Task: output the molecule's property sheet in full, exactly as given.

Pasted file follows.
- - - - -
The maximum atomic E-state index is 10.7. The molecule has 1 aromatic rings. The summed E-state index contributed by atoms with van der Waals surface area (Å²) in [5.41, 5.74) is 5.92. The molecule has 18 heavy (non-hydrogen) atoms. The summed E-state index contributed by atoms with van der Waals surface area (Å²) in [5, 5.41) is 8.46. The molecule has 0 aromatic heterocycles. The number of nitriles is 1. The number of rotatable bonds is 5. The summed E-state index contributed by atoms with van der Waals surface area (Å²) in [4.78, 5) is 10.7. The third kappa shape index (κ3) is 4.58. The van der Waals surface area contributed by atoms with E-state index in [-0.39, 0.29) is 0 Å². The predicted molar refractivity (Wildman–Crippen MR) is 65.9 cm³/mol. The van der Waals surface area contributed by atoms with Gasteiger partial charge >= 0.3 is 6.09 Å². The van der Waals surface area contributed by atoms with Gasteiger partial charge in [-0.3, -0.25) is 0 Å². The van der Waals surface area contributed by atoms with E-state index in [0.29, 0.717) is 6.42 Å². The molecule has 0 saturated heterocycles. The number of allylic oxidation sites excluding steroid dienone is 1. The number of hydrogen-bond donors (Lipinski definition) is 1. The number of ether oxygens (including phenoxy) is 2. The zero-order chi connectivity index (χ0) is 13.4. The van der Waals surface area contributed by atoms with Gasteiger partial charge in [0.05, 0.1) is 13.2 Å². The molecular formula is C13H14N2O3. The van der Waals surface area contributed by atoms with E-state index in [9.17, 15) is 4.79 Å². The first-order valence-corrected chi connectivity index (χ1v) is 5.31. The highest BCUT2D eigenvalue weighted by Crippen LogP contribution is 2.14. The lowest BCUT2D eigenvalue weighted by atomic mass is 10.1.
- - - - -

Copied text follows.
The maximum atomic E-state index is 10.7. The molecule has 1 aromatic rings. The summed E-state index contributed by atoms with van der Waals surface area (Å²) in [5.41, 5.74) is 5.92. The molecule has 18 heavy (non-hydrogen) atoms. The summed E-state index contributed by atoms with van der Waals surface area (Å²) in [5, 5.41) is 8.46. The molecule has 0 aromatic heterocycles. The number of nitriles is 1. The number of rotatable bonds is 5. The summed E-state index contributed by atoms with van der Waals surface area (Å²) in [4.78, 5) is 10.7. The third kappa shape index (κ3) is 4.58. The van der Waals surface area contributed by atoms with E-state index in [-0.39, 0.29) is 0 Å². The predicted molar refractivity (Wildman–Crippen MR) is 65.9 cm³/mol. The van der Waals surface area contributed by atoms with Gasteiger partial charge >= 0.3 is 6.09 Å². The van der Waals surface area contributed by atoms with Gasteiger partial charge in [-0.3, -0.25) is 0 Å². The van der Waals surface area contributed by atoms with E-state index in [0.29, 0.717) is 6.42 Å². The molecule has 0 saturated heterocycles. The number of allylic oxidation sites excluding steroid dienone is 1. The number of hydrogen-bond donors (Lipinski definition) is 1. The number of ether oxygens (including phenoxy) is 2. The zero-order chi connectivity index (χ0) is 13.4. The van der Waals surface area contributed by atoms with Gasteiger partial charge in [0.05, 0.1) is 13.2 Å². The molecular formula is C13H14N2O3. The van der Waals surface area contributed by atoms with E-state index in [9.17, 15) is 4.79 Å². The first-order valence-corrected chi connectivity index (χ1v) is 5.31. The highest BCUT2D eigenvalue weighted by Crippen LogP contribution is 2.14. The lowest BCUT2D eigenvalue weighted by atomic mass is 10.1.